What does the Ombudsman do?

The Ombudsman can examine complaints about the actions of a range of public bodies, including local authorities.

Local authorities are:

  • County councils, for example, Galway County Council or South Dublin County Council
  • City councils, for example Dublin City Council or Cork City Council

The Ombudsman can examine complaints about how local authorities carry out their everyday executive and administrative activities. These include complaints about delays or failing to take action.

Before you complain to the Ombudsman you must try to resolve your problem with the local authority concerned. Many local authorities have internal complaints and appeals systems and you should ask to appeal your case. If you are not happy with the outcome, you can contact the Ombudsman.

The Ombudsman cannot examine:

  • a decision to grant or refuse planning permission (see Planning below)
  • decisions and activities called ‘reserved functions’.

Reserved Functions

Only elected members of a local authority may carry out reserved functions.

Examples of these functions include:

  • striking a rate
  • making or changing a development plan
  • making or revoking bye-laws.

If you are not sure whether an action or a decision is an executive or reserved function, contact us and we can let you know.

The Ombudsman cannot examine:

  • actions or decisions that occurred more than 12 months before you complain to the Ombudsman
  • issues that are the subject of legal proceedings through the courts.

However, in special circumstances the Ombudsman can set aside these rules.

Is the Ombudsman independent?

Yes. The Ombudsman deals with all complaints independently and impartially when judging whether the action or decision of a local authority was fair and reasonable.

What can I complain to the Ombudsman about?

You can complain about any of the following:


This includes:

  • allocations
  • transfers
  • loans
  • grants
  • repairs (some repairs are the responsibility of the tenant – See your ‘Tenant’s Handbook’)
  • sales
  • rents
  • failure to provide Traveller accommodation
  • homelessness


 This includes:

  • road maintenance

Planning  / Development

 This includes:

  • handling planning applications
  • planning enforcement
  • preservation

Environmental issues

This includes:

  • litter
  • pollution
  • control of dogs
  • coastal erosion and protection
  • fire and emergency services

Recreation and amenity

 This includes:

  • swimming pools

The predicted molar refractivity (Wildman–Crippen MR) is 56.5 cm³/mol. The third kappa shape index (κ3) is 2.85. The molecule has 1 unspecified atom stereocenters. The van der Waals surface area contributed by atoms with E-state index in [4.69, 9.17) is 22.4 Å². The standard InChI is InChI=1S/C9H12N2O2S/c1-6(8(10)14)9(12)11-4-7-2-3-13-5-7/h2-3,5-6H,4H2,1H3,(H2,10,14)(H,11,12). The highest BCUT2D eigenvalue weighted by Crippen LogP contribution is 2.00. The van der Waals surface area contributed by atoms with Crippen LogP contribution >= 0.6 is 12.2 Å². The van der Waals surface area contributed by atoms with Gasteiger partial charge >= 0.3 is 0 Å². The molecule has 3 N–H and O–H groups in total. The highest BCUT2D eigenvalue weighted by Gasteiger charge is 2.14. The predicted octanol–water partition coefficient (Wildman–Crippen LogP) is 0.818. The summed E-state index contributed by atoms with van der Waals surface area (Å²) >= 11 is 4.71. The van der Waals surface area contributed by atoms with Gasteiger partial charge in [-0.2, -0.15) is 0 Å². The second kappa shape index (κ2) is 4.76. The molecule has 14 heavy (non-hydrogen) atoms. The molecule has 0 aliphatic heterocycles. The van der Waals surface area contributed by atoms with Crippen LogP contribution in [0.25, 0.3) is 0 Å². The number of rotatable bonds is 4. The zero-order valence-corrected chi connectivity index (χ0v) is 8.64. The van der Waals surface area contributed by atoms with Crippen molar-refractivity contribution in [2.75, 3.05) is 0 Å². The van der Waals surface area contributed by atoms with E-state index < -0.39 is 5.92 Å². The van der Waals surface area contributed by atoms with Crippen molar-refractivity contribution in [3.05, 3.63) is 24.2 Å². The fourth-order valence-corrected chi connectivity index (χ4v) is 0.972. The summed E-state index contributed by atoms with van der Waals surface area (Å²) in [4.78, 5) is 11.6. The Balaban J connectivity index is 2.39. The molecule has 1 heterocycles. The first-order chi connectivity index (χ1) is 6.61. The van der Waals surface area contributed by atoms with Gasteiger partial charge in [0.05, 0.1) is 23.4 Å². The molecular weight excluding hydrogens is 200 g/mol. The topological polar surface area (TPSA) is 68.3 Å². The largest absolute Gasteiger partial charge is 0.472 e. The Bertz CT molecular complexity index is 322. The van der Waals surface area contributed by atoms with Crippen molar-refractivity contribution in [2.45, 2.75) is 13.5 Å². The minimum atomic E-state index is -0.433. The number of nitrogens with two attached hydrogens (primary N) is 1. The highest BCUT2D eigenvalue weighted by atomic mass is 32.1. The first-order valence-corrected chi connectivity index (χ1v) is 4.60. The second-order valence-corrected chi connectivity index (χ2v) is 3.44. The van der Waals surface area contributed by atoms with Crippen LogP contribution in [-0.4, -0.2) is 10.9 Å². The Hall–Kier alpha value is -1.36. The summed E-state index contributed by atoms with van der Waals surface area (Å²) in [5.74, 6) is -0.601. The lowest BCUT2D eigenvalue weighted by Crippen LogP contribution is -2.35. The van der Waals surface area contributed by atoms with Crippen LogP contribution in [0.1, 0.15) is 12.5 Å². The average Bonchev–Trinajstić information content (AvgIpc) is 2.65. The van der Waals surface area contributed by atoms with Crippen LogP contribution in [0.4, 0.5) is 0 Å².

• parks
  • libraries

Other areas of complaint

 These might include:

  • disposal of land
  • provision of animal pounds
  • the register of voters
  • burial grounds
  • derelict sites

What are the main areas of complaint about local authorities?

Most complaints to the Ombudsman about local authorities concern housing and planning, particularly the enforcement of planning decisions. (See Housing and Planning below).

How will the Ombudsman deal with my complaint?

Once we establish that we can examine your complaint, we will ask the local authority to send us a report. If necessary, the Ombudsman may also examine the files and records and may question people involved with the complaint. It can take time to gather the information that we need.

We will examine all the issues of maladministration. ‘Maladministration’ includes an action that was or might have been:

  • taken without proper authority
  • taken on irrelevant grounds
  • the result of negligence or carelessness
  • based on incorrect or incomplete information
  • improperly discriminatory
  • based on an undesirable administrative practice
  • otherwise contrary to fair or sound administration
  • where the local authority has failed to give reasonable assistance and guidance, or failed to provide information on a person’s right of appeal or review.

We will decide whether:

  • your complaint is justified
  • you have suffered due to the action or decision of the local authority.

If we find that you have suffered due to maladministration, and if the local authority has not taken steps to remedy this, we may recommend it does so. In our recommendation, we may ask the local authority to:

  • review what it has done
  • change its decision
  • offer an appropriate remedy, including an explanation, an apology and/or financial compensation.


Can the Ombudsman examine a decision to grant or refuse planning permission?


If you are unhappy with the decision of a local authority to grant or refuse a planning permission, there are two options open to you.

1.    You may appeal it to An Bord Pleanála, an independent statutory body outside the Ombudsman’s jurisdiction. Conditions and strict time limits apply.

2.    You may seek a judicial review in the courts. Time limits also apply and you may wish to consult a legal adviser.

What can the Ombudsman examine about planning?

The Ombudsman can examine the general running of the planning process, as outlined below, but cannot examine planning decisions made by the local authority or An Bord Pleanála.

New planning applications

The Ombudsman can examine complaints about:

  • how the local authority handles new planning applications, for example whether it has given accurate information to the public about new planning applications it has received (or not received)
  • site notices, including content, location and legibility (whether they can be read).

Third party submissions

The Ombudsman can examine complaints about how the local authority deals with submissions and observations by those who want to object to or comment on a planning application. This includes examining whether the local authority informed objectors about the:

  • outcome of a planning application
  • time limits for appeal.

Planning files

The Ombudsman can examine complaints about the maintenance of planning files, including: